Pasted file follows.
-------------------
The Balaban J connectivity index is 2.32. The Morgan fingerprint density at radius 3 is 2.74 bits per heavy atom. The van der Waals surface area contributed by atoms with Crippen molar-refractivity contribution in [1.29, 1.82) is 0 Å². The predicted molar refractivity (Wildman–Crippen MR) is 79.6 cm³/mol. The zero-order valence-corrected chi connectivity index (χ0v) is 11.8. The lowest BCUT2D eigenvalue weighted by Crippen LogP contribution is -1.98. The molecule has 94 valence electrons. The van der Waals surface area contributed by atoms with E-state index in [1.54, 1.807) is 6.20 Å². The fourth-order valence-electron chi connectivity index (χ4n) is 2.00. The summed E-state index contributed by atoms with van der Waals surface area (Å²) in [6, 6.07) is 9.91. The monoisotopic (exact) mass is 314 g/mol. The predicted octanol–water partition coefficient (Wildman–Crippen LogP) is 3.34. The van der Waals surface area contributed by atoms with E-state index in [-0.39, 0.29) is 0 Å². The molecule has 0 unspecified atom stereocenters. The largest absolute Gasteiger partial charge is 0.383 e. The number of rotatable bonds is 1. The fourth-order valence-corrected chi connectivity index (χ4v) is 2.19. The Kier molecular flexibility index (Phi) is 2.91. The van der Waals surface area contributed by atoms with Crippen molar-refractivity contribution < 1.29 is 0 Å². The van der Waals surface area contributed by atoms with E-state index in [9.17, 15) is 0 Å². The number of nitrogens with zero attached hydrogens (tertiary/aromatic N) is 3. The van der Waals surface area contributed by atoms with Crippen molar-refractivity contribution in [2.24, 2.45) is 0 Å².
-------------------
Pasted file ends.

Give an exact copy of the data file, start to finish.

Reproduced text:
The Balaban J connectivity index is 2.32. The Morgan fingerprint density at radius 3 is 2.74 bits per heavy atom. The van der Waals surface area contributed by atoms with Crippen molar-refractivity contribution in [1.29, 1.82) is 0 Å². The predicted molar refractivity (Wildman–Crippen MR) is 79.6 cm³/mol. The zero-order valence-corrected chi connectivity index (χ0v) is 11.8. The lowest BCUT2D eigenvalue weighted by Crippen LogP contribution is -1.98. The molecule has 94 valence electrons. The van der Waals surface area contributed by atoms with E-state index in [1.54, 1.807) is 6.20 Å². The fourth-order valence-electron chi connectivity index (χ4n) is 2.00. The summed E-state index contributed by atoms with van der Waals surface area (Å²) in [6, 6.07) is 9.91. The monoisotopic (exact) mass is 314 g/mol. The predicted octanol–water partition coefficient (Wildman–Crippen LogP) is 3.34. The van der Waals surface area contributed by atoms with E-state index in [-0.39, 0.29) is 0 Å². The molecule has 0 unspecified atom stereocenters. The largest absolute Gasteiger partial charge is 0.383 e. The number of rotatable bonds is 1. The fourth-order valence-corrected chi connectivity index (χ4v) is 2.19. The Kier molecular flexibility index (Phi) is 2.91. The van der Waals surface area contributed by atoms with Crippen molar-refractivity contribution < 1.29 is 0 Å². The van der Waals surface area contributed by atoms with E-state index in [9.17, 15) is 0 Å². The number of nitrogens with zero attached hydrogens (tertiary/aromatic N) is 3. The van der Waals surface area contributed by atoms with Crippen molar-refractivity contribution in [2.24, 2.45) is 0 Å².